The tax-cutting movement, which dominated state politics in the late 1970s, has roared back this year with a spate of proposals that would require voters to approve any increase in state and local taxes.
Political leaders in Michigan, Nevada and California are mounting expensive campaigns to defeat the antitax initiatives on their ballots next month, all of which would bar state legislatures from raising taxes without either a public referendum or an overwhelming majority vote. But most polls show the ballot measures ahead in all three states.
"It's a repudiation of representative government," said John Shannon, assistant director of the Advisory Commission on Intergovernmental Relations. "It says that we no longer trust our representatives for the real important fiscal decisions. It would be a vote of no confidence."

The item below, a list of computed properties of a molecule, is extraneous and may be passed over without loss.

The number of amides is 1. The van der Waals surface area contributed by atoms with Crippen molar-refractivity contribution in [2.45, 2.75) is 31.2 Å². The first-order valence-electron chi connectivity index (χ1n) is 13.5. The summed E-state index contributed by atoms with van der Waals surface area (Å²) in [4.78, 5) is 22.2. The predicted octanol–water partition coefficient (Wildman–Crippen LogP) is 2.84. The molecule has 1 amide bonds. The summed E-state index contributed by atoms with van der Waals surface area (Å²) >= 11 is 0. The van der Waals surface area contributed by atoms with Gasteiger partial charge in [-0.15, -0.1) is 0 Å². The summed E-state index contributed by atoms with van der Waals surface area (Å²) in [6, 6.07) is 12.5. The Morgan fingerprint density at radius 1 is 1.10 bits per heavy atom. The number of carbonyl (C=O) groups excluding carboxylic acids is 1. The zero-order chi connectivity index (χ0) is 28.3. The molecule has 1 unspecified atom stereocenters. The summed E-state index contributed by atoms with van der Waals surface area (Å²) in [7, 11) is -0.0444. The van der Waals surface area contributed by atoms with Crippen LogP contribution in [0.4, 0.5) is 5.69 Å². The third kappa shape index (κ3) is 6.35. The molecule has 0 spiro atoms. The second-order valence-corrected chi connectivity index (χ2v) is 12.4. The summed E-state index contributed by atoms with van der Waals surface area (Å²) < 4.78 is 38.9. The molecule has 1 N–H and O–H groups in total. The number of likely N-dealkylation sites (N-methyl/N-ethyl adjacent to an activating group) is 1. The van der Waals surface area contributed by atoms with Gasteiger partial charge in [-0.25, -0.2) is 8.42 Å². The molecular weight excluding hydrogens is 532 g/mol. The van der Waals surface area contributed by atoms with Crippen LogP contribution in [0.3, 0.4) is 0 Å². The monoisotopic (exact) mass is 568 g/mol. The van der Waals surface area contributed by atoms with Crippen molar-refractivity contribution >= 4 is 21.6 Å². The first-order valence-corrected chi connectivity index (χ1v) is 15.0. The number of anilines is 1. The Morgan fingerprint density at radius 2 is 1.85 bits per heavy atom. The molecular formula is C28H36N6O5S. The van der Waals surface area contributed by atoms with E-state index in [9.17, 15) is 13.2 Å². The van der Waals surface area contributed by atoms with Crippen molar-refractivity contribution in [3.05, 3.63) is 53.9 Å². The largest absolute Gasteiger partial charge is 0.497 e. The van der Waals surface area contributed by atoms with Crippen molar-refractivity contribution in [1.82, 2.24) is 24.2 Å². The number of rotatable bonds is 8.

Few states need to be reminded of the tax revolt that caught fire with California's Proposition 13 in 1978. Eighteen states responded with some form of spending limitation.
The tax-cutting fever cooled during the 1981-82 recession, which depleted state treasuries and forced more than 40 states to raise taxes.
Even as the economic recovery picked up steam, the states continued to plot a conservative course. Most have held down spending, nearly a dozen have rolled back taxes and half have set up "rainy-day funds" to weather the next economic downturn.
This cautious approach, fueled by a strong economy, has allowed many states to pile up large budget surpluses, the same inviting target that triggered the 1970s rebellion. So the antitax forces have been gathering signatures again, but this time with a far more ambitious goal.